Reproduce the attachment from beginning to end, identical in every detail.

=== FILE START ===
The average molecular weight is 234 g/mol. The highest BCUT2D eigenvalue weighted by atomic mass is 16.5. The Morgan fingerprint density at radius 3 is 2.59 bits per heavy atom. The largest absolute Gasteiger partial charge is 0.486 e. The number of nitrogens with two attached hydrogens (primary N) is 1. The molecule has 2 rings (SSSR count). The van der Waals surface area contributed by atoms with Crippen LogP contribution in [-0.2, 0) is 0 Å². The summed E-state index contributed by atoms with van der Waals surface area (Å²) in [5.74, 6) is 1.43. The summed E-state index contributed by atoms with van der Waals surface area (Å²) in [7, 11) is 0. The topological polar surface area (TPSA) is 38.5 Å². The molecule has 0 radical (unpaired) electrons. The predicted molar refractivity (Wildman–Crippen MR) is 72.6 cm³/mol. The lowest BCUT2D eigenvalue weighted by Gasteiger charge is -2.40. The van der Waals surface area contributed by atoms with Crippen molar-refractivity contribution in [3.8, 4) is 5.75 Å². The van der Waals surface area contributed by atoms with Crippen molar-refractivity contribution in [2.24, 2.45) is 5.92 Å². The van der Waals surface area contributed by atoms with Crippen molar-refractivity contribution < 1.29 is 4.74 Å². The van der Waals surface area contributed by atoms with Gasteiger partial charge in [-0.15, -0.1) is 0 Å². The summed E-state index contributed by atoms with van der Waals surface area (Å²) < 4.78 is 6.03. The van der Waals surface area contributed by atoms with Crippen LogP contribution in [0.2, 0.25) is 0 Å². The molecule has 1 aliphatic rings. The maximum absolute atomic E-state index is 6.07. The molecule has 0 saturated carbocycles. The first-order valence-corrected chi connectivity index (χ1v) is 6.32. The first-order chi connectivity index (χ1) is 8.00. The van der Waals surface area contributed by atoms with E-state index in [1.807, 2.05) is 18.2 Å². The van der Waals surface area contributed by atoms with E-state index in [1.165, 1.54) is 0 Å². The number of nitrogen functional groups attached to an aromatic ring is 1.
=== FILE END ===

The average molecular weight is 234 g/mol. The highest BCUT2D eigenvalue weighted by atomic mass is 16.5. The Morgan fingerprint density at radius 3 is 2.59 bits per heavy atom. The largest absolute Gasteiger partial charge is 0.486 e. The number of nitrogens with two attached hydrogens (primary N) is 1. The molecule has 2 rings (SSSR count). The van der Waals surface area contributed by atoms with Crippen LogP contribution in [-0.2, 0) is 0 Å². The summed E-state index contributed by atoms with van der Waals surface area (Å²) in [5.74, 6) is 1.43. The summed E-state index contributed by atoms with van der Waals surface area (Å²) in [7, 11) is 0. The topological polar surface area (TPSA) is 38.5 Å². The molecule has 0 radical (unpaired) electrons. The predicted molar refractivity (Wildman–Crippen MR) is 72.6 cm³/mol. The lowest BCUT2D eigenvalue weighted by Gasteiger charge is -2.40. The van der Waals surface area contributed by atoms with Crippen molar-refractivity contribution in [3.8, 4) is 5.75 Å². The van der Waals surface area contributed by atoms with Crippen molar-refractivity contribution in [2.24, 2.45) is 5.92 Å². The van der Waals surface area contributed by atoms with Crippen molar-refractivity contribution < 1.29 is 4.74 Å². The van der Waals surface area contributed by atoms with Gasteiger partial charge in [-0.15, -0.1) is 0 Å². The summed E-state index contributed by atoms with van der Waals surface area (Å²) < 4.78 is 6.03. The van der Waals surface area contributed by atoms with Crippen LogP contribution in [0.2, 0.25) is 0 Å². The molecule has 1 aliphatic rings. The maximum absolute atomic E-state index is 6.07. The molecule has 0 saturated carbocycles. The first-order valence-corrected chi connectivity index (χ1v) is 6.32. The first-order chi connectivity index (χ1) is 8.00. The van der Waals surface area contributed by atoms with E-state index in [1.807, 2.05) is 18.2 Å². The van der Waals surface area contributed by atoms with E-state index in [1.165, 1.54) is 0 Å². The number of nitrogen functional groups attached to an aromatic ring is 1.